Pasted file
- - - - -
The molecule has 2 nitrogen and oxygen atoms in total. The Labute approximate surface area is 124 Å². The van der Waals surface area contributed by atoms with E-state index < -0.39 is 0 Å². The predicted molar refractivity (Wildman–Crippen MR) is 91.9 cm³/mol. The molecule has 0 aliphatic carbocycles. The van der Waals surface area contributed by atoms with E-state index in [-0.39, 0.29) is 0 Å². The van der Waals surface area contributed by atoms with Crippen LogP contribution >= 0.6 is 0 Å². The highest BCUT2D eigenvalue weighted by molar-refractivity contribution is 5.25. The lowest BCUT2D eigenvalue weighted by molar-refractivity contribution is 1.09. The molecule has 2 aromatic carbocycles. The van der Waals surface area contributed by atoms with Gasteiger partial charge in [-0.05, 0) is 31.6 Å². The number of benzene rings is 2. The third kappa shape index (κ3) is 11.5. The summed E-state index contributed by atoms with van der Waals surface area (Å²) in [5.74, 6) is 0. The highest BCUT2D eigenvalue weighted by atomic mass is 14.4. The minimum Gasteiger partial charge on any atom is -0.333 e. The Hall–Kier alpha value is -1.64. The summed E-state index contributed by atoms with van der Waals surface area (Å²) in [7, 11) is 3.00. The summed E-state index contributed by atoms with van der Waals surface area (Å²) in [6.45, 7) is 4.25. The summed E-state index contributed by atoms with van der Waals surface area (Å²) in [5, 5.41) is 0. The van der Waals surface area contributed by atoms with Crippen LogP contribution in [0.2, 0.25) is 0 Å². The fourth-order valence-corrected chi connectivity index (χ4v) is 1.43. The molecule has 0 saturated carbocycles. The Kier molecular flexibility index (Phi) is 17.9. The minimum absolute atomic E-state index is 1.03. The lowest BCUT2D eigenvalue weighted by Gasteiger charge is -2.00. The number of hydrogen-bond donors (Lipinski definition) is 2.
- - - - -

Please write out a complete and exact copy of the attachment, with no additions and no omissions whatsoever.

The molecule has 2 nitrogen and oxygen atoms in total. The Labute approximate surface area is 124 Å². The van der Waals surface area contributed by atoms with E-state index < -0.39 is 0 Å². The predicted molar refractivity (Wildman–Crippen MR) is 91.9 cm³/mol. The molecule has 0 aliphatic carbocycles. The van der Waals surface area contributed by atoms with E-state index in [-0.39, 0.29) is 0 Å². The van der Waals surface area contributed by atoms with Crippen LogP contribution >= 0.6 is 0 Å². The highest BCUT2D eigenvalue weighted by molar-refractivity contribution is 5.25. The lowest BCUT2D eigenvalue weighted by molar-refractivity contribution is 1.09. The molecule has 2 aromatic carbocycles. The van der Waals surface area contributed by atoms with Gasteiger partial charge in [-0.05, 0) is 31.6 Å². The number of benzene rings is 2. The third kappa shape index (κ3) is 11.5. The summed E-state index contributed by atoms with van der Waals surface area (Å²) in [5.74, 6) is 0. The highest BCUT2D eigenvalue weighted by atomic mass is 14.4. The minimum Gasteiger partial charge on any atom is -0.333 e. The Hall–Kier alpha value is -1.64. The summed E-state index contributed by atoms with van der Waals surface area (Å²) in [7, 11) is 3.00. The summed E-state index contributed by atoms with van der Waals surface area (Å²) in [6.45, 7) is 4.25. The summed E-state index contributed by atoms with van der Waals surface area (Å²) in [5, 5.41) is 0. The van der Waals surface area contributed by atoms with Crippen LogP contribution in [0.2, 0.25) is 0 Å². The fourth-order valence-corrected chi connectivity index (χ4v) is 1.43. The molecule has 0 saturated carbocycles. The Kier molecular flexibility index (Phi) is 17.9. The minimum absolute atomic E-state index is 1.03. The lowest BCUT2D eigenvalue weighted by Gasteiger charge is -2.00. The number of hydrogen-bond donors (Lipinski definition) is 2.